Hotels in Athens
Hotels in the centre of AthensSee all
Athens 14 yd from city centre
Omonia square is the second most important square of Athens, after the Syntagma square. It constitutes a mozaic...
Athens 59 yd from city centre
The preferred airport for Claridge Hotel is Athens (ATH-Eleftherios Venizelos) - 19.9 km / 12.4 mi. Distances are calculated...
Athens 92 yd from city centre
This hotel has one of the best central locations for access to both the shopping and historic sightseeing areas of Athens....
Athens 118 yd from city centre
The preferred airport for Parnon Hotel is Athens (ATH-Eleftherios Venizelos) - 19.9 km / 12.4 mi. Distances are calculated...
Athens 127 yd from city centre
Situated in the central Omonoia square, Iniohos Hotel offers air-conditioned rooms with free Wi-Fi access. Both Omonoia and...
Athens 165 yd from city centre
The hotel is located in the heart of Athens, adjacent to Omonia Square and just 5 minutes from the historic centre of this...
Athens 177 yd from city centre
Location informationAthens Melia hotel is the best option for your stay in Athens, since it is located just a few steps away...
Book your cheap hotel in Athens
Located in south central Greece in the region of Attica Athens is the national capital. It is one of the world’s oldest cities with history having recorded it from as far back as 3,400 years. Setting out the foundations of Western Civilization, Athens was a powerful city state heading up a large empire whose influence stretched across Western Europe, Central Asia, and North Africa.
The ancient landmarks of Athens are instantly recognisable, and this is the city of Plato, Aristotle, Plutarch, and Diogenes. It is the spiritual home of the Olympics and has hosted the games twice. Athens is the southernmost capital on the European mainland and the warmest major city in Europe. Today it is a wonderful mix of classical and cool with a population of 3.8 million.
Having been on the bucket list of everyone since the idea of travelling as a leisure activity began, Athens welcomes visitors with a wide selection of budget friendly accommodations in hotels, hostels, and B&Bs.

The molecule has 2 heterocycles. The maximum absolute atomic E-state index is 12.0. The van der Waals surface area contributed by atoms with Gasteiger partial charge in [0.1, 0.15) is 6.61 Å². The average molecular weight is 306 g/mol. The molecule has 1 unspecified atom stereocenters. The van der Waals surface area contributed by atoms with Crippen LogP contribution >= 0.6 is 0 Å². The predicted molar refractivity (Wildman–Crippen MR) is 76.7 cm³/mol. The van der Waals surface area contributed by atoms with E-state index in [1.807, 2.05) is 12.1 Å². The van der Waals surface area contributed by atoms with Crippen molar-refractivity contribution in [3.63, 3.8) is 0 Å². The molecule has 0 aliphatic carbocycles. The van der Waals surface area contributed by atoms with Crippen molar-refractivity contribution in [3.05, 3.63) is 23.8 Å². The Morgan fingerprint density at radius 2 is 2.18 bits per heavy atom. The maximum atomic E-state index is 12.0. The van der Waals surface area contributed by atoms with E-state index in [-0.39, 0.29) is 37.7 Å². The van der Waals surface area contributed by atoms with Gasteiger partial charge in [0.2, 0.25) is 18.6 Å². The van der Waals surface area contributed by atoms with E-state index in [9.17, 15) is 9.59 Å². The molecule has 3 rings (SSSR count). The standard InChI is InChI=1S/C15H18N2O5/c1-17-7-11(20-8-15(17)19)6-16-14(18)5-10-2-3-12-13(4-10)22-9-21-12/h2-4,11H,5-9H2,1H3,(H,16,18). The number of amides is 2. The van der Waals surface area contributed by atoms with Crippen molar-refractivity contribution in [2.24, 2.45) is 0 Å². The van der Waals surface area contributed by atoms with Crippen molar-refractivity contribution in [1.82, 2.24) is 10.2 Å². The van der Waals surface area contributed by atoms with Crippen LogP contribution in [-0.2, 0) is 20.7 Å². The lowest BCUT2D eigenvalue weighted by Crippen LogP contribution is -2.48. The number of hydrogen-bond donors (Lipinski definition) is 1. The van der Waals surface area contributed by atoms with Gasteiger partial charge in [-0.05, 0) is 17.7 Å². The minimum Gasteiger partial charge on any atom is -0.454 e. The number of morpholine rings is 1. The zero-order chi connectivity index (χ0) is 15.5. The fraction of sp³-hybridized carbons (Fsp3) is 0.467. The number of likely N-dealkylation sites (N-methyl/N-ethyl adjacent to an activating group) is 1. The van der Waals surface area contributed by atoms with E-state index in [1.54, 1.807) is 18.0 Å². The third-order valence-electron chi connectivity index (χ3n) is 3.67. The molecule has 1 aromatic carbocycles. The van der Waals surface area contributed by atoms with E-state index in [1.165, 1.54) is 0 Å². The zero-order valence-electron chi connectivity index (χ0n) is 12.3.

Neighbourhoods of Athens
Athens consists of a number of colourful, lively neighbourhoods, each with their own characteristics:
- Plaka:sitting on and below the eastern slopes of the Acropolis, Plaka is the heart of Old Athens. It’s the busiest tourist area and its narrow streets of pastel-coloured houses are peppered with souvenir shops and tavernas. Enclosed within Plaka is the neighbourhood of Anafiotika It was created by workers from the island of Anafi and their whitewashed houses wind up the slopes of the famous hill.
- Syntagma: The political and ceremonial heart of modern Athens, this is a popular tourist area. Its dominated by the former royal palace which now serves as the Greek Parliament building. Its most famous sight is the changing of the Presidential Guard in front of the Monument to the Unknown Soldier so distinctive because of the uniforms of the high-stepping Evzones of white skirts and leggings, red berets, and pompom shoes.
- Monastiraki and Psyrri: The narrow lanes of Monastiraki throng with locals and tourists browsing the daily flea market where anything is sold and bought. After shopping, people usually head to Psyrri for its trendy cafes and bars and its lively night-time scene at includes venues with live music.
- Exarcheia:Although gentrification Is being attempted, Exarcheia stubbornly remains gritty and unconventional, popular with students and advocates of subversive and alternative culture. It is also, however, home to the utterly splendid National Archaeological Museum.
- Kolonaki:Spread over the lower slopes of Lycabettus Hill, this is Athens’ upmarket retail district. Famous names adorn the shop signs here and streets are lined with sidewalk cafes.
- Piraeus: Athens’s port is the largest passenger port in Europe and second largest in the world. 7 miles from the city centre, it’s a source of wonder for anyone with a maritime interest.
What to see and do in Athens
Oh, so many sights, where do you start? The city is blessed with fascinating museums and fabulous archaeological and historical sights. An absolute must-visit is the Acropolis, the mountain which overlooks the city, atop which sits the ancient Parthenon temple, considered the world’s greatest masterpiece of Doric architecture. Other ancient temple sites include the Agora, the Temple of Olympian Zeus, the Temple of Hephaestus, and the Old Temple of Athena. Other historical sites include the Dionysus Theatre and the Stoa of Attios.
What to eat in Athens
The food in Athens represents Greek food in general and eating out is a popular pastime. Tourist areas sell various versions of the most popular and recognisable dishes which include moussaka a layered dish of aubergines, mince and sauce, gyros, much like a kebab, it’s pitta filled with things like souvlaki (grilled pork or chicken), or saganaki (cheese). Tavernas serve up meze (a collection of small dishes like tapas), spanakopita (spinach and feta pie>, and the ubiquitous Greek salad.
Typical events and festivals in Athens
Athens is the stage for a diverse series of events and festivals. The cover ancient and modern and include the Open-Air Film Festival, Technopolis Jazz Festival, Full Moon Festival when the ancient monuments stay open through the night, and the Epidaurus Festival, a highly-acclaimed cultural event.
How to move around in Athens
The Athens public transport system is affordable, reliable, and covers most of the city and suburbs. The Athens Metro system consists of 3 lines and connects to the tram, bus routes, and suburban railway. One ticket covers all forms of transport.
The climate in Athens
Athens has a Mediterranean climate. The peak travel period is May to September when it is hot and dry. Winters are mild with little rainfall although snowfall is not rare.